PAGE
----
- Check clematis for signs of clematis wilt.
- Place conservatory plants outside now that it is warm.
- Water tubs and new plants if dry, but be water wise.
- Deadhead bedding plants and repeat flowering perennials, to ensure continuous flowering.
- Pick courgettes before they become marrows, at this time of year just turn your back for a short while and that little courgette is worthy of entering into the Summer vegetable show as the largest marrow.
- Treat apple trees for apple scab.
- If you have a pond then now is the time to clear algae, blanket weed and debris from the pond and keep them topped up to maintain the water depth and oxygen levels.
- Give woodwork a lick of paint or preserver, whilst the weather is dry especially as most of us did not manage this last year due to the wet Summer.
- Give the lawn a quick acting summer feed, especially if a spring feed was not done this year due to the cold weather.
- Lastly order catalogues for next year’s Springs flowering bulbs.
- Still keep weeds under control as growth now should be rampant.
- Protect fruit blossom from late frosts.
- Tie in climbing and rambling roses.
- Sow hardy annuals and herb seed.
- Start to feed citrus plants.
- Increase the water given to houseplants.
- Feed hungry shrubs and roses.
- Sow new lawns or repair bare patches.
- If you have a small patch to replace try growing some lawn seed in a seed tray on compost and when the grass roots have knitted together and hold the compost, then it can be moved to its new position using the same techniques as for turfing.
- Prune fig trees.
- Divide bamboos and water lilies.
- You can now start sowing hardy annuals, herbs and wild flower seed in situ outdoors.
- Plant shallots, onion sets and early potatoes.
- Protect new spring shoots from slugs.
- Plant summer flowering bulbs.
- Lift and divide overgrown clumps of perennials.
- Top dress containers with fresh compost.
- Mow the lawn on dry days if needed.
- Cut back Cornus (Dogwood) and Salix (Willow) so that the colourful stems will be produced for next winter.
- Prune winter flowering Jasmine once the flowers have faded.
- Sorry but you will need to start weeding now and get on top of them before they get out of hand.
- Start feeding fish and using the pond fountain and remove pond heaters as the very hard frosts should be over by now but the less hard frosts will still be around for a bit, keep an eye on the weather forecasts to decide when to remove the pond heater.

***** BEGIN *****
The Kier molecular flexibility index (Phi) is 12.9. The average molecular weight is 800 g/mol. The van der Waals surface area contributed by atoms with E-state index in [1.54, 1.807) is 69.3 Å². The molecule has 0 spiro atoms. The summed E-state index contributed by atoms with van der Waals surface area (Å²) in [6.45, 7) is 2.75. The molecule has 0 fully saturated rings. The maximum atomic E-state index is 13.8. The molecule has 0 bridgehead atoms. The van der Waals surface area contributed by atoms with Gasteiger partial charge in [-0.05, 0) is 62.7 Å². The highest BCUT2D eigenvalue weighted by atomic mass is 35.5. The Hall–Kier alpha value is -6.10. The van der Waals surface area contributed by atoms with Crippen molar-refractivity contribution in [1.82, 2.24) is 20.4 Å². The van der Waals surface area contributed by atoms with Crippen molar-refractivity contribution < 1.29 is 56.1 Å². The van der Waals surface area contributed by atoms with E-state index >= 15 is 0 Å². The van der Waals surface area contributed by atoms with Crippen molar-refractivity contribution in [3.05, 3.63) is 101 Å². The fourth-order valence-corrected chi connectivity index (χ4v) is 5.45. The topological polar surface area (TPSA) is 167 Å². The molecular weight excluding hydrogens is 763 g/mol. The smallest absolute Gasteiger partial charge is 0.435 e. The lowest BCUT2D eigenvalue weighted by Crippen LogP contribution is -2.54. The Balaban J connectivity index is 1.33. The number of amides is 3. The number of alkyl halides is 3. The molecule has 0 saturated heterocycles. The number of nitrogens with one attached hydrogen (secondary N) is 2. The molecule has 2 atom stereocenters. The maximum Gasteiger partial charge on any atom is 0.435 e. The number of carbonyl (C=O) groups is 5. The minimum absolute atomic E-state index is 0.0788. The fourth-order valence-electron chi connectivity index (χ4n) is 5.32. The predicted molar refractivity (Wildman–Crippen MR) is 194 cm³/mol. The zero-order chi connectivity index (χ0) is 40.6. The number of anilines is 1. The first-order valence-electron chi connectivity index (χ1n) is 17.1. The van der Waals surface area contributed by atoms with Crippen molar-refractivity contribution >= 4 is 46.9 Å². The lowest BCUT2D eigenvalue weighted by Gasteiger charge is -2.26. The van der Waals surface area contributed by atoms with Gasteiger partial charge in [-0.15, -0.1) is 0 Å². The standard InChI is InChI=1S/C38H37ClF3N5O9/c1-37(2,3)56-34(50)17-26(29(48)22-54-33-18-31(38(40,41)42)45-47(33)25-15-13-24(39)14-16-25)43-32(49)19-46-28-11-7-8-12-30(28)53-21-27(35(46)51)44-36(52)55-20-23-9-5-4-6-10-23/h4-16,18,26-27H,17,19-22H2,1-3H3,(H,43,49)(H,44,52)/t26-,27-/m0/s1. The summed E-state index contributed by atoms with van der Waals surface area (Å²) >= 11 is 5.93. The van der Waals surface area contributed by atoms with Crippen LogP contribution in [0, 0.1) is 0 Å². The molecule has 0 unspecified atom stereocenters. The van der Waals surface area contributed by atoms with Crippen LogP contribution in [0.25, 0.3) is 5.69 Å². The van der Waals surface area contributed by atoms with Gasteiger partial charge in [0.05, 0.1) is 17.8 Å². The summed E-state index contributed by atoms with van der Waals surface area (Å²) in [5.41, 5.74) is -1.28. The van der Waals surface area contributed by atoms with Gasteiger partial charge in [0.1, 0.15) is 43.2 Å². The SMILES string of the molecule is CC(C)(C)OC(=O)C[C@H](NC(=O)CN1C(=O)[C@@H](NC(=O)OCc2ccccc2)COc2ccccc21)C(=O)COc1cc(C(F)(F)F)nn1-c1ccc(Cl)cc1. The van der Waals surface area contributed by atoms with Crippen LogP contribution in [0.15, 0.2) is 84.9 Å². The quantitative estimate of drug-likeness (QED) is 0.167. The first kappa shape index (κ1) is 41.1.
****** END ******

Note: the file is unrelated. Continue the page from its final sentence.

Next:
- Open the greenhouse or conservatory doors and vents on warm days.
When the leaves start to fall in Autumn and covering our grass ans pathways, it is the time to
collect and put them to good use. As leaves rotting down can take a longer period of time than all the other vegetation which we place on our compost heap, it makes sense to compost them separately.
To do this you collect them up and place them in either hessian sacks or plastic sacks. If using plastic sacks then once you have filled them up to about three quarters full and tie the tops. You then need to pierce plastic sacks with a garden fork to allow the contents to breath and rot down without becoming a
If leaves are covering your lawn and you need to cut the grass then, if your lawn mower has a grass box you can just mow the lawn and put the mixed grass and trees leaves (which have been shredded by the mower) into the sacks as mentioned above. This mix of leaves and grass will rot down and still give you some good leaf mould to use in a year’s time as an additive to a planting hole or as a mulch around shrub or tree roots or as a general mulch for herbaceous perennials.
An Article By Colin Hewitt
If you want an attractive table centre-piece for the Easter period then winter around November / December is the time to start planting. I generally grow a single species for maximum impact in a pan. A pan being a plant pot which is wider than it is tall.
For a table centre-piece you would want a pan about 10 inches wide and 4 inches deep. On the market now are some which are painted on the outside or you could choose a more traditional terracotta pan, whichever you choose make sure you have a pot saucer or dish to stand it on when it comes to be placed
on the table, this prevents damage to any furniture.
To create this container follow the steps detailed below:
- Choose your variety of bulbs; I use Tete-a-Tete or Minnow variety of daffodil whilst say for a tulip bowl you would need tulip species such as Tulipa Albion Star (White with a hint of pink), Bakeri Lilac Wonder (Pink with yellow at the base of the petals) or Buddy (White with a vertical red stripe, very striking in a pot en-mass) all are about 6 inches tall so will be in proportion to the pan they are grown in.
- Prepare the compost mix before planting; you can use proprietary mixes such as a bulb booster or a tub and container mix, these have feed in already and some will feed your bulbs for up to 6 months, check the details on the compost bag of your choice. Before you add it to the container I always break up any lumps that have formed during packing so that the bulbs are planted into a loose and friable mix.